28 June 2016
I moved to Canberra to study, and like so many quickly fell in love with our city and decided to stay. Born in South Africa, I emigrated to Australia with my family at a young age. I have a Bachelor of Economics/Bachelor of Arts from ANU, and am currently completing an MBA. I’ve worked in the APS for five years, currently at the Department of Finance.
What drove you to run for the Legislative Assembly?
Having lived, worked and studied in the Inner North and South for a decade, I very much understand the issues we’re facing. I decided to run for the Assembly because I’m passionate about returning the focus of government back to the things that really matter to Canberrans.
In recent years, we’ve seen huge increases in government rates, fees and charges. Yet, while rates and the cost of living are going up and up, services are getting worse and worse. As an economist, I’ve always been passionate about ensuring government decisions achieve value for money, are based on evidence, and are implemented properly. Unfortunately, in the ACT, more often than not this hasn’t been the case – this is not good government.
I want to fight to ensure that good government is returned to Canberra, and that government concentrates on delivering basic services for all Canberrans – because Canberra deserves better.
What is something that people may be surprised to know about Kurrajong, and what do you see as the key issues facing the electorate?
The new electorate of ‘Kurrajong’ covers the Inner North and Inner South – stretching north to Watson and Lyneham, and south to Yarralumla and Narrabundah. Canberra is the longest surviving planned city in the world that has kept to its original plan and character. Whilst our electorate contains Canberra’s oldest suburbs, it has also seen significant development over recent years – Kingston is now Canberra’s most populous suburb.
Key issues facing the electorate are cost of living pressures; huge increases in government fees and charges; unfair increases in household and apartment rates combined with declining local services; and the failure of local infrastructure to keep up with development across many areas.
What are the barriers that you see to gender equality in our community, and how do you propose to address this?
Three key barriers to gender equality are workplace flexibility, access to affordable childcare, and violence against women. We need to provide women with better support when entering and returning to the workforce. We also need greater flexibility for both men and women in the workplace – not only to support women in juggling work and family life, but to ensure that men also have the flexibility to take on greater roles as carers.
Access to affordable childcare is key to ensuring that women are economically empowered. The reality is that many Canberra families struggle to find local, affordable and quality childcare for the hours they want. Rising cost of living pressures contribute to the added burden on families, and on women.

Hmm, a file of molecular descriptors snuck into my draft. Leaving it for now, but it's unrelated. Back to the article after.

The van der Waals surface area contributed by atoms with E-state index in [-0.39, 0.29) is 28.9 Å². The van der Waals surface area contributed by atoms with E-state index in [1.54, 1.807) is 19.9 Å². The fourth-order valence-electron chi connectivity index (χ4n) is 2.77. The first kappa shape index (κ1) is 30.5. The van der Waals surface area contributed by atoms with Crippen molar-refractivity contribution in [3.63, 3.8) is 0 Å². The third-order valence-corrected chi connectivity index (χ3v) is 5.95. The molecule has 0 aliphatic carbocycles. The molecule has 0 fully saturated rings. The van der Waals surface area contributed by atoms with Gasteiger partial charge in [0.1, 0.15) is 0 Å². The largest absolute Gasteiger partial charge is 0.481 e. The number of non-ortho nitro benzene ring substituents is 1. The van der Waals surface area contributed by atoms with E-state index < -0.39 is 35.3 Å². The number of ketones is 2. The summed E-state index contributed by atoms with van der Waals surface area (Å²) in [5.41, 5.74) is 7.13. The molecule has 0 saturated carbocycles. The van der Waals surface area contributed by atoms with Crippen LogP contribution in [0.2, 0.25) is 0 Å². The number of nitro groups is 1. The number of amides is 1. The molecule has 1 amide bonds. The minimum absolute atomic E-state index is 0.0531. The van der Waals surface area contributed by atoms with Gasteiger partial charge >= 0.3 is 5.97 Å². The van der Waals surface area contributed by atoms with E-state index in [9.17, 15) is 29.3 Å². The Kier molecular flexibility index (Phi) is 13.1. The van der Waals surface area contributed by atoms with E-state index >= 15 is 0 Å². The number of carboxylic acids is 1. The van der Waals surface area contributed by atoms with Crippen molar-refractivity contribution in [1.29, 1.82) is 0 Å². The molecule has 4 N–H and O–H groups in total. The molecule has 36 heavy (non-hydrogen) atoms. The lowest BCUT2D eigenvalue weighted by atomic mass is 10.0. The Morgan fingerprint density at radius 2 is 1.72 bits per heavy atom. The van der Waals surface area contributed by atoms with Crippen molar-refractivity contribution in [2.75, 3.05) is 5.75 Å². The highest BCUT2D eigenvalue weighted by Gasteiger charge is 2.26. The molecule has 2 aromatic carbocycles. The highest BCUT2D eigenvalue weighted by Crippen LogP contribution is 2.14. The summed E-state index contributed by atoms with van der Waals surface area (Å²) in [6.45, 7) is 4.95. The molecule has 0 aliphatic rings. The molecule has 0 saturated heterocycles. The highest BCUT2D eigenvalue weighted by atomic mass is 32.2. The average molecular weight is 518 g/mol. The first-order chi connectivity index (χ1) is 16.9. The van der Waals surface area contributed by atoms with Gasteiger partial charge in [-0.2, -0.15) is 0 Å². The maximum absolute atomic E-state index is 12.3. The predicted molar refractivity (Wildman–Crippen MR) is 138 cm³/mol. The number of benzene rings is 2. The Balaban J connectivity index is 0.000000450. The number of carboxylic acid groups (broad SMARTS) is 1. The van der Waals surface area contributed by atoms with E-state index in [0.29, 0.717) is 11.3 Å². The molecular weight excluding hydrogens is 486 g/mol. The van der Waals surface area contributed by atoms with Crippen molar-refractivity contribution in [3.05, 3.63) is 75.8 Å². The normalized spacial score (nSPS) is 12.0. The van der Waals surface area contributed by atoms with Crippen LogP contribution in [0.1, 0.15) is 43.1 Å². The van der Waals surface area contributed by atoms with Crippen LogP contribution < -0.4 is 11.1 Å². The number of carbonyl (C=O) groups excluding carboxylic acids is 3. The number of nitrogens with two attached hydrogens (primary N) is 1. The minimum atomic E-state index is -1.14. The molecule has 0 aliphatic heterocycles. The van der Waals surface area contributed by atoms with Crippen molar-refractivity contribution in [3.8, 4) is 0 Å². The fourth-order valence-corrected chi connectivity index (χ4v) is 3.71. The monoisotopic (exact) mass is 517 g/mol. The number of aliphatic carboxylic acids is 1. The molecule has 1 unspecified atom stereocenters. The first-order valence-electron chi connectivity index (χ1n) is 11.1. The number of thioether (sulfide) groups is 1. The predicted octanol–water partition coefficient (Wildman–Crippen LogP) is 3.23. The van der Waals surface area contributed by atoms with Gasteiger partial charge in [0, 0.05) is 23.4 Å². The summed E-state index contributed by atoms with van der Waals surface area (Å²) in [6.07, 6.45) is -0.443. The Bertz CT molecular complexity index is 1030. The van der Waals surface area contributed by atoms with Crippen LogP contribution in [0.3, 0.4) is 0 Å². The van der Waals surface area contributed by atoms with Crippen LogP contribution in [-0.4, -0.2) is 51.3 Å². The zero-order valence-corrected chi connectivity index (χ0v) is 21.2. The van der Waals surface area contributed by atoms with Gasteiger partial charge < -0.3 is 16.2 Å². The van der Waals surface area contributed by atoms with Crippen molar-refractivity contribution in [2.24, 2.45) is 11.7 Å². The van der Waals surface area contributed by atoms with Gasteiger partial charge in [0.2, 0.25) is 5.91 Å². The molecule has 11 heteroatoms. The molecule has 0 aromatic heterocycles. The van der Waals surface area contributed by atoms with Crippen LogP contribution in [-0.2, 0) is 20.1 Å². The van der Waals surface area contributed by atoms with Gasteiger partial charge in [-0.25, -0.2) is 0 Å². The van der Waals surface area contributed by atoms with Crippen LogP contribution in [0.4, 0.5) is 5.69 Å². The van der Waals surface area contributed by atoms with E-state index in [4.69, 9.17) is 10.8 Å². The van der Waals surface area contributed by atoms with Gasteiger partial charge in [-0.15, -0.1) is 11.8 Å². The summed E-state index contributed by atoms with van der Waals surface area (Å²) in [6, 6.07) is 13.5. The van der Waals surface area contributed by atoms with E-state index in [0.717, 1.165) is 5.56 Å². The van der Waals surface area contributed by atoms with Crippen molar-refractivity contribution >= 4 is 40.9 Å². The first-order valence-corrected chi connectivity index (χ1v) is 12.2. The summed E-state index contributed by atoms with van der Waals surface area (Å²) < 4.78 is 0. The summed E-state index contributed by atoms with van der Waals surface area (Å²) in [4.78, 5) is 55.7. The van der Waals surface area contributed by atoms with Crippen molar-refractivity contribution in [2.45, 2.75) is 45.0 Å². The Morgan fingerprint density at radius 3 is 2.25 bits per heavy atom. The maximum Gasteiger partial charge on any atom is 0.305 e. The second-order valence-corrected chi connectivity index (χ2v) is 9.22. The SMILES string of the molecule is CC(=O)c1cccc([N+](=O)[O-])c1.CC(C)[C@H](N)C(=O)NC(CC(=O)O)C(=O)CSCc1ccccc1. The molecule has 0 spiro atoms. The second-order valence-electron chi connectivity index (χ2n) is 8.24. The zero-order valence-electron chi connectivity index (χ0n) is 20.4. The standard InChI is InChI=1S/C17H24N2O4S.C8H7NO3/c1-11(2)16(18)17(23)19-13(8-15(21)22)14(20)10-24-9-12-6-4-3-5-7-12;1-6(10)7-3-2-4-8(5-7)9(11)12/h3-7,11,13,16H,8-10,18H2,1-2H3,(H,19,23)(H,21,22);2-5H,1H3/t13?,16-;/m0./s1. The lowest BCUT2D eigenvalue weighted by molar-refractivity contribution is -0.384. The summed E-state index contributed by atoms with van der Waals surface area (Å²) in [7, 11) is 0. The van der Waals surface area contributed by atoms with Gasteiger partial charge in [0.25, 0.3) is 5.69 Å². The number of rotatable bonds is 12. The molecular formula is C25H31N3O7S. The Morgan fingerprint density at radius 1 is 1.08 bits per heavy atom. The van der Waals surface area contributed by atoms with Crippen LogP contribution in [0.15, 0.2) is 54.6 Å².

Violence against women significantly limits a woman’s ability to participate in society and in the economy. Improving funding and access to support services remain essential to addressing family violence, while education and changing societal attitudes is the key to long term prevention. The Turnbull Government’s most recent ad campaign is a good start, as is the Canberra Liberals commitment to establish a domestic violence court in the ACT. A dedicated magistrate would go a long way to ensure specialized expertise in often complex family violence matters.
In our election platform we have identified three priority areas which require ongoing action. How do you envisage developing a more inclusive, equitable Canberra?
As a Liberal, I have always been a big believer in equality of opportunity, and equality of opportunity largely begins with access to education. The Canberra Liberals are committed to investing in our children’s education, to ensure that children are not disadvantaged and that no child is left behind. We need to ensure that teachers receive better support, children with disabilities receive better assistance, and that we provide better access to prevention and early intervention strategies for children in crisis. As mentioned above, addressing family violence is also key to ensuring women can better participate in society and the economy.
I am committed to ensuring Canberrans receive value for money from government spending. Only the Canberra Liberals have a plan to address cost of living pressures and stop the rapid and unfair increases in ACT Government rates, fees and charges. We will fix our health system, build our city and grow our economy, to the benefit of all Canberrans. Of course, the Canberra Liberals can better invest in local services because we won’t waste millions on a light rail network which is beyond walking distance for the vast majority of people.
What is the change that you are passionate about seeing in Canberra?
I am passionate about seeing good government returned to Canberra – government that is focused on the priorities that really matter to Canberrans, and that will govern for all Canberrans.